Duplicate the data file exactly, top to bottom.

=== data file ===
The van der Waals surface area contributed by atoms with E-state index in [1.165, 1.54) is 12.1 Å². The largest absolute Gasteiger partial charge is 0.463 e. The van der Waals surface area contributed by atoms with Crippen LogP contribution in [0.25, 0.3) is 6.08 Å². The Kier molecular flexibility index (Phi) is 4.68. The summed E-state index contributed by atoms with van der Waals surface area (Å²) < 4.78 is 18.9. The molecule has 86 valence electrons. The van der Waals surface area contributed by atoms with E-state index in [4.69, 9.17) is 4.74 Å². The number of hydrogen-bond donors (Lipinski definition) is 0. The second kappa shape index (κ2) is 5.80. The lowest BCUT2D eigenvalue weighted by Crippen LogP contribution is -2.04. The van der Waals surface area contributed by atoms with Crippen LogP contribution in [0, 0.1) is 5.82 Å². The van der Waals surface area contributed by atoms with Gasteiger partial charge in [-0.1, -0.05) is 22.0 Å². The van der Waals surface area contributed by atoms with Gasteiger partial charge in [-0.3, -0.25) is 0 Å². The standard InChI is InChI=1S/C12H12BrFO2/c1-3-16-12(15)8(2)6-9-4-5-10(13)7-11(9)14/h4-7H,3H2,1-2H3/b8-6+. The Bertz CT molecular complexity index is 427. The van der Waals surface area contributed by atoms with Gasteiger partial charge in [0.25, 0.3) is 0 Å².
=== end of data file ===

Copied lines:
The van der Waals surface area contributed by atoms with E-state index in [1.165, 1.54) is 12.1 Å². The largest absolute Gasteiger partial charge is 0.463 e. The van der Waals surface area contributed by atoms with Crippen LogP contribution in [0.25, 0.3) is 6.08 Å². The Kier molecular flexibility index (Phi) is 4.68. The summed E-state index contributed by atoms with van der Waals surface area (Å²) < 4.78 is 18.9. The molecule has 86 valence electrons. The van der Waals surface area contributed by atoms with E-state index in [4.69, 9.17) is 4.74 Å². The number of hydrogen-bond donors (Lipinski definition) is 0. The second kappa shape index (κ2) is 5.80. The lowest BCUT2D eigenvalue weighted by Crippen LogP contribution is -2.04. The van der Waals surface area contributed by atoms with Crippen LogP contribution in [0, 0.1) is 5.82 Å². The van der Waals surface area contributed by atoms with Gasteiger partial charge in [-0.1, -0.05) is 22.0 Å². The van der Waals surface area contributed by atoms with Gasteiger partial charge in [-0.3, -0.25) is 0 Å². The standard InChI is InChI=1S/C12H12BrFO2/c1-3-16-12(15)8(2)6-9-4-5-10(13)7-11(9)14/h4-7H,3H2,1-2H3/b8-6+. The Bertz CT molecular complexity index is 427. The van der Waals surface area contributed by atoms with Gasteiger partial charge in [0.25, 0.3) is 0 Å².